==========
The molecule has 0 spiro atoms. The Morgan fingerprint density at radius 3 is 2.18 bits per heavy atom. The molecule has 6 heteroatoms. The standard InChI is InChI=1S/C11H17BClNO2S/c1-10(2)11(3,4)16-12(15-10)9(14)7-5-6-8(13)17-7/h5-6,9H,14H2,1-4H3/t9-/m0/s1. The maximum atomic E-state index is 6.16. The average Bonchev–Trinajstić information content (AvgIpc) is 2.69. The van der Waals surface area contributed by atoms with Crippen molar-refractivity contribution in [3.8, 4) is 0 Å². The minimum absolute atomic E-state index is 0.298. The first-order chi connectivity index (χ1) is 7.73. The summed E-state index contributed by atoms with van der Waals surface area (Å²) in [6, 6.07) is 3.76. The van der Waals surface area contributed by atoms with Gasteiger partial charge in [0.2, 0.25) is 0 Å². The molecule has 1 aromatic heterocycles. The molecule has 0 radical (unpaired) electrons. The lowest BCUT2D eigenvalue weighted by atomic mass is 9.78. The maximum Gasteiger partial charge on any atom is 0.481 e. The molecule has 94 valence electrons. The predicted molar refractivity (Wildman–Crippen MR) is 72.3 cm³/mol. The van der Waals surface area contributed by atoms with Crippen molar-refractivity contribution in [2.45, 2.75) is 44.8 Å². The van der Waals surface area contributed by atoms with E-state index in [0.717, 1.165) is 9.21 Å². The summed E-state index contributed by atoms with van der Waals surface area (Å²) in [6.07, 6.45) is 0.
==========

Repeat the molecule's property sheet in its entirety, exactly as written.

The molecule has 0 spiro atoms. The Morgan fingerprint density at radius 3 is 2.18 bits per heavy atom. The molecule has 6 heteroatoms. The standard InChI is InChI=1S/C11H17BClNO2S/c1-10(2)11(3,4)16-12(15-10)9(14)7-5-6-8(13)17-7/h5-6,9H,14H2,1-4H3/t9-/m0/s1. The maximum atomic E-state index is 6.16. The average Bonchev–Trinajstić information content (AvgIpc) is 2.69. The van der Waals surface area contributed by atoms with Crippen molar-refractivity contribution in [3.8, 4) is 0 Å². The minimum absolute atomic E-state index is 0.298. The first-order chi connectivity index (χ1) is 7.73. The summed E-state index contributed by atoms with van der Waals surface area (Å²) in [6, 6.07) is 3.76. The van der Waals surface area contributed by atoms with Gasteiger partial charge in [0.2, 0.25) is 0 Å². The molecule has 1 aromatic heterocycles. The molecule has 0 radical (unpaired) electrons. The lowest BCUT2D eigenvalue weighted by atomic mass is 9.78. The maximum Gasteiger partial charge on any atom is 0.481 e. The molecule has 94 valence electrons. The predicted molar refractivity (Wildman–Crippen MR) is 72.3 cm³/mol. The van der Waals surface area contributed by atoms with Crippen molar-refractivity contribution in [2.45, 2.75) is 44.8 Å². The van der Waals surface area contributed by atoms with E-state index in [0.717, 1.165) is 9.21 Å². The summed E-state index contributed by atoms with van der Waals surface area (Å²) in [6.07, 6.45) is 0.